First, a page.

Interview: Waging the Fight for Migrant Justice From Under a Border Patrol Truck
March 12, 2013
By Murphy Woodhouse, for Truthout
As with many deportations, René Meza Huerta’s started with a traffic stop. The Tucson Police Department (TPD) had received a call about a suspected kidnapping of six children from a man who saw Huerta’s and his girlfriend’s children getting into the hatchback of their newly purchased 99 Mercury Cougar. TPD was searching for the car when they pulled Huerta over in the early afternoon of Sunday, February 17. After determining that no kidnapping had taken place, TPD officers asked Huerta for his driver’s license, a document he did not have. Deciding that they had probable cause to suspect Huerta was in the country without proper documentation, TPD called the Border Patrol (BP), which came to detain him.
This is a scene that plays out constantly in communities within 100 air miles of the US-Mexico border, the so-called “constitution-free zone” where BP has expansive powers of search and seizure. In Arizona, this is compounded by Senate Bill 1070 (also called SB 1070), the state’s infamous 2010 “show me your papers” law that was partially upheld by the US Supreme Court in June of 2011. Section 2(b) of the law, which was not struck down, requires all state law enforcement officers, “when practicable, to determine the immigration status of the person, except if the determination may hinder or obstruct an investigation,” when “reasonable suspicion exists that the person is an alien and is unlawfully present in the United States.”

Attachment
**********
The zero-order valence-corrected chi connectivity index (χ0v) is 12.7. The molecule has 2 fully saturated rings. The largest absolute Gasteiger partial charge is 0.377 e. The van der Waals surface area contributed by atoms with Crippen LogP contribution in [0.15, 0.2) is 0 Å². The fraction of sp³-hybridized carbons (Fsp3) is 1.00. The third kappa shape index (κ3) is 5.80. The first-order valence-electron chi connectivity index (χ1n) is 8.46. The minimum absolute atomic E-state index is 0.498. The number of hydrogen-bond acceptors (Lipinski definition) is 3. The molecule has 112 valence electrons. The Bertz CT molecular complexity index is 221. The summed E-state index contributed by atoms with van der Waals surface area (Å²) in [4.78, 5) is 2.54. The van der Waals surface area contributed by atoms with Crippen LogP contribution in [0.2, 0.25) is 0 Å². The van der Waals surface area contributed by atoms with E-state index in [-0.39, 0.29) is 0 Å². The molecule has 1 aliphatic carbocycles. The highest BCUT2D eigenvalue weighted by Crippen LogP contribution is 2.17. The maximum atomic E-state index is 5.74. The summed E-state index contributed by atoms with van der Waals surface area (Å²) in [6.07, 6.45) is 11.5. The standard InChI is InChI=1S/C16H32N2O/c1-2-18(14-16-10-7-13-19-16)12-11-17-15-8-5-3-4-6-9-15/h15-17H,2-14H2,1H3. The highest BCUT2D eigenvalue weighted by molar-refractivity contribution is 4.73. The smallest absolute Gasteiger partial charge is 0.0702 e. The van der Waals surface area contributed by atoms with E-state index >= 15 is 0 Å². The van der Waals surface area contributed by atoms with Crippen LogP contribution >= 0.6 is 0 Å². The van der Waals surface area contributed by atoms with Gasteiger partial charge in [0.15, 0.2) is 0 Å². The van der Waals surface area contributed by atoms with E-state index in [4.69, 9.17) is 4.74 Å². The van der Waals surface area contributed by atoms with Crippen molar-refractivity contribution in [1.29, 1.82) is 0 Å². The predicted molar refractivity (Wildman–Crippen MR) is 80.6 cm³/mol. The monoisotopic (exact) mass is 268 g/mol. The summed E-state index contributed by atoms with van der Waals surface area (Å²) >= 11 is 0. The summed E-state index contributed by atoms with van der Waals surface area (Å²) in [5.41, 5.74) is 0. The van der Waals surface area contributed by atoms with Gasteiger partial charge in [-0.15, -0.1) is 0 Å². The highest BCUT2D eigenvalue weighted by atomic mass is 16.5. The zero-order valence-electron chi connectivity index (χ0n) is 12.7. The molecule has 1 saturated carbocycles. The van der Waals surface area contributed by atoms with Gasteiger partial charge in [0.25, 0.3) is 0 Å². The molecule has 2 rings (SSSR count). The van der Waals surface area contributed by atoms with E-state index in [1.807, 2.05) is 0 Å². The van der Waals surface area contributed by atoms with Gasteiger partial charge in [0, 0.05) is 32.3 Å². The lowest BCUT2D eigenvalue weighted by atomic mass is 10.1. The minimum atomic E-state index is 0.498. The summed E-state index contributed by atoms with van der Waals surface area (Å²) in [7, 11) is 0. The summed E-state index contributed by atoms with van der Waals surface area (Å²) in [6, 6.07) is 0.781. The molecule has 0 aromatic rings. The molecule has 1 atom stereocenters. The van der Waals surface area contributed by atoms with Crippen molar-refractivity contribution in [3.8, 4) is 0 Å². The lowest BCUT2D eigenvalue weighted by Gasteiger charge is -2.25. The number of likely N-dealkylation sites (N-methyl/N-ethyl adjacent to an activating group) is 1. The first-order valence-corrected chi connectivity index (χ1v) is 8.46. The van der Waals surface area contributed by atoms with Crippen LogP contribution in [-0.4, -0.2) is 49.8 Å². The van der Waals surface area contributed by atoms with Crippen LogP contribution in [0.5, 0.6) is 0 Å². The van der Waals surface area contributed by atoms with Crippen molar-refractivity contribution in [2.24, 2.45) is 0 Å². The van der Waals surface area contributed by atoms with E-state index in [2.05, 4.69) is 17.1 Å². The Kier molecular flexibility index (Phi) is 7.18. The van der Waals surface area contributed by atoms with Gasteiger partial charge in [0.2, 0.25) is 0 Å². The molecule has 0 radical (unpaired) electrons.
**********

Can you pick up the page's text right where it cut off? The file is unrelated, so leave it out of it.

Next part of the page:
There’s a lot about Huerta’s deportation that makes it totally unexceptional, most importantly that it resulted in the separation of yet another parent from his children. What sets it apart is that somebody tried to stop it: Raúl Alcaraz Ochoa, a day labor organizer with the Southside Worker Center and member of the migrant justice group Corazón de Tucson.
Ochoa’s decision to place himself under a BP truck to prevent the detention and likely deportation of Huerta was a bold act of civil disobedience and a tremendous personal risk. Ochoa, who was born in Mexico, is a legal permanent resident, meaning that he is subject to deportation if convicted of certain crimes. Ochoa’s and Huerta’s arrests sparked a 300-strong protest in front of TPD’s headquarters the next day, little more than 12 hours after the previous afternoon’s events. Attendees demanded the immediate release without charges of both men, an end to TPD/BP collaboration and a halt to all deportations.
Truthout interviews Raúl Ochoa below. The interview is followed by a video of René Huerta’s account of his arrest, incarceration, “trial” and deportation. The two men discuss the events of that February afternoon and, more broadly, their thoughts on what contemporary immigration enforcement means for undocumented communities and the role civil disobedience should play in the ongoing struggle for migrant justice.
Read the interview and watch the video at Truthout.